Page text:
I was not prepared for the disappointment I felt when a baby was too sick to be baptized to be more disappointment that I was not getting to do a baptism than disappointment that the baby was ill. In short, here, I wasn’t prepared to have to fight so strongly against being a total, self-absorbed, emotional, envious, discontented jerk.
I was prepared for what I would be doing, but I wasn’t prepared for the emotional, psychological, relational, and physical effects of the HOW of doing it.
I wonder if my unmoored, bewildered, emotional feeling is kin at all to Jesus’ experience in Gethsemane. His prayers were so earnest, so devastatingly honest and terrible. He said to those whom He called friends, “I am deeply grieved, even to death.” He went back and forth, up and down– not this, Father. Your will, Father. Please no, Father. Yes, Father.
Answering the call, as I’ve said before, is the easy part. Then you actually have to go and wander in the desert, or be nailed to a cross, or sit in an office and wonder if you’re doing this “adult” thing, or this “ministry” thing, or this “life” thing right at all.
So here’s what’s working for me to survive, even (hopefully) to flourish in all this. If you’re feeling at all like I am, new clergy out there, or if you seminarians are feeling terrified by my honest account, follow these simple rules and you’ll be alright:
1. Read. Not just Scripture, although read a lot of that. Read memoirs, read blogs, read biographies and books of ancient letters. These types of texts will allow you to inhabit the mind and soul of another person, which gives you perspective, and companionship, and camaraderie, and empathy.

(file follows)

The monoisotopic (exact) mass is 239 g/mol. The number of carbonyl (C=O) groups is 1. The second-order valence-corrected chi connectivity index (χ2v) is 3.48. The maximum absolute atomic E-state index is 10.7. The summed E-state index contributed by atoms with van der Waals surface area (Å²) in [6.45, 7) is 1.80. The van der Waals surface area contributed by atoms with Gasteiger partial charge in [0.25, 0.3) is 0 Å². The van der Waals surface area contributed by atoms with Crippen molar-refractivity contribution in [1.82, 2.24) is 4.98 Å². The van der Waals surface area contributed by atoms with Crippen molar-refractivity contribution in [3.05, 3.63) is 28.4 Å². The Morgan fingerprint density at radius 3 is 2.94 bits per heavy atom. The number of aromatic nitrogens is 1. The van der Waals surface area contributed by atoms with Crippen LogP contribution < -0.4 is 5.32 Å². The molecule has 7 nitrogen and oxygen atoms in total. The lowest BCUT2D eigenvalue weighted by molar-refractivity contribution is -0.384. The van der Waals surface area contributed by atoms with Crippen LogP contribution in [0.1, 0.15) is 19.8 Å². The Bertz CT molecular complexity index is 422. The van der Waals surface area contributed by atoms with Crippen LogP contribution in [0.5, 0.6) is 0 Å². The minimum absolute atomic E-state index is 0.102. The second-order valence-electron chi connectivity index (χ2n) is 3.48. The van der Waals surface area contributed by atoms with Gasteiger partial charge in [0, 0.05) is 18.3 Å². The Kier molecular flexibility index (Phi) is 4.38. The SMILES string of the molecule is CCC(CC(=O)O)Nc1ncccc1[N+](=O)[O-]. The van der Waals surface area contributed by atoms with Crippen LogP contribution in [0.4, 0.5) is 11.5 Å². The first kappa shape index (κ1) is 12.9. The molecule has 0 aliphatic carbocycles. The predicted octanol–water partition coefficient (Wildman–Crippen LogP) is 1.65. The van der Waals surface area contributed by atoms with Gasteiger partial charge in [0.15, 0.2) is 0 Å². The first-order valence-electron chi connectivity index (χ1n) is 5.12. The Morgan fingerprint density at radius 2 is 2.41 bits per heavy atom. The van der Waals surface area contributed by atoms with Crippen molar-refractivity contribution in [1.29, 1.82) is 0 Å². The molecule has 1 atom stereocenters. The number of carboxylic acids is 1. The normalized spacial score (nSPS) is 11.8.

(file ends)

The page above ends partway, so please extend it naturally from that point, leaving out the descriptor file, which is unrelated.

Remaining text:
My suggestions: Follow the hours or the daily office to get your fill of Scripture. Books: Lauren Winner’s Girl Meets God and Still, all three of Anne Lamott’s books of musings on life and faith, Barbara Brown Taylor’s Leaving Church (not her best work at all, but an honest and perspective-giving account of the pitfalls that haunt clergy) and above all else Thomas Merton’s Seven Storey Mountain.
2. Listen to music. New music. Old music. Listen to it in the office even if you have to put headphones on. Listen to the stuff you listened to in high school. Listen to the stuff the current high schoolers are listening to. Listen to Mumford and Sons, Bob Dylan, Esperanza Spalding, and Sinatra. Music lights the soul in a way nothing else can.
3. Limit your consumption of garbage.
By this I mean junk: junk food, junk television, junk internet content, junk movies, junk phone calls with junk, gossipy friends. Toss it out as much as you can. I think it’s pretty true that you are what you eat, or watch, or say. So try to eat, watch, and say true and good things. (This, I’m still not good at. I just love pizza. And twitter. And the dang Sister Wives.)
So, at the end of 6 months, I’m coming around to the realization that being totally and completely uprooted, unmoored, and bewildered is not the worst thing in the world. It’s not even the end of the world. It’s an invitation to engage with a deeper kind of reality, the kind where Merton is more soul-soothing than a good Duck Dynasty marathon.
It’s an invitation to live.